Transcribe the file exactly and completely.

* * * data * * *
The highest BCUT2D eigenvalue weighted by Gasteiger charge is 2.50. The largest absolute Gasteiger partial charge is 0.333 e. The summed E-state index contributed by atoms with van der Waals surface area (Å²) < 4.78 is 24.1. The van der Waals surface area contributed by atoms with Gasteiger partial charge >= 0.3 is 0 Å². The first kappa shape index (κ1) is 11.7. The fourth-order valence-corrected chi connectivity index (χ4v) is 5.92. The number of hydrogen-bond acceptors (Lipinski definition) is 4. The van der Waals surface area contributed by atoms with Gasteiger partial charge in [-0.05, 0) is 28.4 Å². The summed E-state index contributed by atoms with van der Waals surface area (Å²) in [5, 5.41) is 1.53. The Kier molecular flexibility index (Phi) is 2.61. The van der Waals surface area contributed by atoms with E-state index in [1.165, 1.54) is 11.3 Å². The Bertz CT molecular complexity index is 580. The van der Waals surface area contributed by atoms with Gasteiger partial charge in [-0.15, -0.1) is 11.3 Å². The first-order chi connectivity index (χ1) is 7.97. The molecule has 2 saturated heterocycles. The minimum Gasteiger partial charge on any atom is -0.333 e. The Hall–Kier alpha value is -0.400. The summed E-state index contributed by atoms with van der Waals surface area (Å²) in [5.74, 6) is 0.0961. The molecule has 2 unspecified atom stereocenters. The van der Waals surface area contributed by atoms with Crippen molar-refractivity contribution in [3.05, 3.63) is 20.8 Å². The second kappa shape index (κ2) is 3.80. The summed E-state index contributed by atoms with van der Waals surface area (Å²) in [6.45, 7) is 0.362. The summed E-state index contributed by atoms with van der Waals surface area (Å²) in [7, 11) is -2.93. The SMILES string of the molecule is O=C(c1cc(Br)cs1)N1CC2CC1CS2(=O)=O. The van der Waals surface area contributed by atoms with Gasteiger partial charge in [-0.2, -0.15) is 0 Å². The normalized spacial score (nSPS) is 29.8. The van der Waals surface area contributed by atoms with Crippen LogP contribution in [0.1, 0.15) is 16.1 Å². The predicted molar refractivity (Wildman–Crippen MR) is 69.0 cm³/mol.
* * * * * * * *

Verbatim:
The highest BCUT2D eigenvalue weighted by Gasteiger charge is 2.50. The largest absolute Gasteiger partial charge is 0.333 e. The summed E-state index contributed by atoms with van der Waals surface area (Å²) < 4.78 is 24.1. The van der Waals surface area contributed by atoms with Gasteiger partial charge >= 0.3 is 0 Å². The first kappa shape index (κ1) is 11.7. The fourth-order valence-corrected chi connectivity index (χ4v) is 5.92. The number of hydrogen-bond acceptors (Lipinski definition) is 4. The van der Waals surface area contributed by atoms with Gasteiger partial charge in [-0.05, 0) is 28.4 Å². The summed E-state index contributed by atoms with van der Waals surface area (Å²) in [5, 5.41) is 1.53. The Kier molecular flexibility index (Phi) is 2.61. The van der Waals surface area contributed by atoms with E-state index in [1.165, 1.54) is 11.3 Å². The Bertz CT molecular complexity index is 580. The van der Waals surface area contributed by atoms with Gasteiger partial charge in [-0.15, -0.1) is 11.3 Å². The first-order chi connectivity index (χ1) is 7.97. The molecule has 2 saturated heterocycles. The minimum Gasteiger partial charge on any atom is -0.333 e. The Hall–Kier alpha value is -0.400. The summed E-state index contributed by atoms with van der Waals surface area (Å²) in [5.74, 6) is 0.0961. The molecule has 2 unspecified atom stereocenters. The van der Waals surface area contributed by atoms with Crippen molar-refractivity contribution in [3.05, 3.63) is 20.8 Å². The second kappa shape index (κ2) is 3.80. The summed E-state index contributed by atoms with van der Waals surface area (Å²) in [6.45, 7) is 0.362. The summed E-state index contributed by atoms with van der Waals surface area (Å²) in [7, 11) is -2.93. The SMILES string of the molecule is O=C(c1cc(Br)cs1)N1CC2CC1CS2(=O)=O. The van der Waals surface area contributed by atoms with Gasteiger partial charge in [-0.2, -0.15) is 0 Å². The normalized spacial score (nSPS) is 29.8. The van der Waals surface area contributed by atoms with Crippen LogP contribution in [0.1, 0.15) is 16.1 Å². The predicted molar refractivity (Wildman–Crippen MR) is 69.0 cm³/mol.